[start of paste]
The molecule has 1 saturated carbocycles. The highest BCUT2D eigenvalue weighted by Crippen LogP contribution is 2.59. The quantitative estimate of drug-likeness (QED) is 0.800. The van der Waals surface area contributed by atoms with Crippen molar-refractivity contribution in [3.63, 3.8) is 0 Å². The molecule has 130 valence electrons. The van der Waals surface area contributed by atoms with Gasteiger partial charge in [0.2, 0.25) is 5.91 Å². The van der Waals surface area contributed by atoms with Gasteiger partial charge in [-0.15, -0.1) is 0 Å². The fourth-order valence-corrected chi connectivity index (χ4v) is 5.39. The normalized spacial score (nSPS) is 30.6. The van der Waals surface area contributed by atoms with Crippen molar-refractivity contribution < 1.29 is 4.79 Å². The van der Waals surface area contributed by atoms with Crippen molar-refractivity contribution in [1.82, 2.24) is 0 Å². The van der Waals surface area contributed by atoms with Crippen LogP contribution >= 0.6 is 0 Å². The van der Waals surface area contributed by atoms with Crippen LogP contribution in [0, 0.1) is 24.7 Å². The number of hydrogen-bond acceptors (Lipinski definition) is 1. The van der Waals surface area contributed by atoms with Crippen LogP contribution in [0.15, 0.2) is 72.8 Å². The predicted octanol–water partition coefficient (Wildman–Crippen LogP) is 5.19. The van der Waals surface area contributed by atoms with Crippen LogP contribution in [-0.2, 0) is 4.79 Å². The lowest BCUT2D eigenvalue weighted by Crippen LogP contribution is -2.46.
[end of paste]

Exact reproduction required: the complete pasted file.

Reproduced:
The molecule has 1 saturated carbocycles. The highest BCUT2D eigenvalue weighted by Crippen LogP contribution is 2.59. The quantitative estimate of drug-likeness (QED) is 0.800. The van der Waals surface area contributed by atoms with Crippen molar-refractivity contribution in [3.63, 3.8) is 0 Å². The molecule has 130 valence electrons. The van der Waals surface area contributed by atoms with Gasteiger partial charge in [0.2, 0.25) is 5.91 Å². The van der Waals surface area contributed by atoms with Gasteiger partial charge in [-0.15, -0.1) is 0 Å². The fourth-order valence-corrected chi connectivity index (χ4v) is 5.39. The normalized spacial score (nSPS) is 30.6. The van der Waals surface area contributed by atoms with Crippen molar-refractivity contribution < 1.29 is 4.79 Å². The van der Waals surface area contributed by atoms with Crippen molar-refractivity contribution in [1.82, 2.24) is 0 Å². The van der Waals surface area contributed by atoms with Crippen LogP contribution >= 0.6 is 0 Å². The van der Waals surface area contributed by atoms with Crippen LogP contribution in [0, 0.1) is 24.7 Å². The number of hydrogen-bond acceptors (Lipinski definition) is 1. The van der Waals surface area contributed by atoms with Crippen LogP contribution in [0.15, 0.2) is 72.8 Å². The predicted octanol–water partition coefficient (Wildman–Crippen LogP) is 5.19. The van der Waals surface area contributed by atoms with Crippen LogP contribution in [-0.2, 0) is 4.79 Å². The lowest BCUT2D eigenvalue weighted by Crippen LogP contribution is -2.46.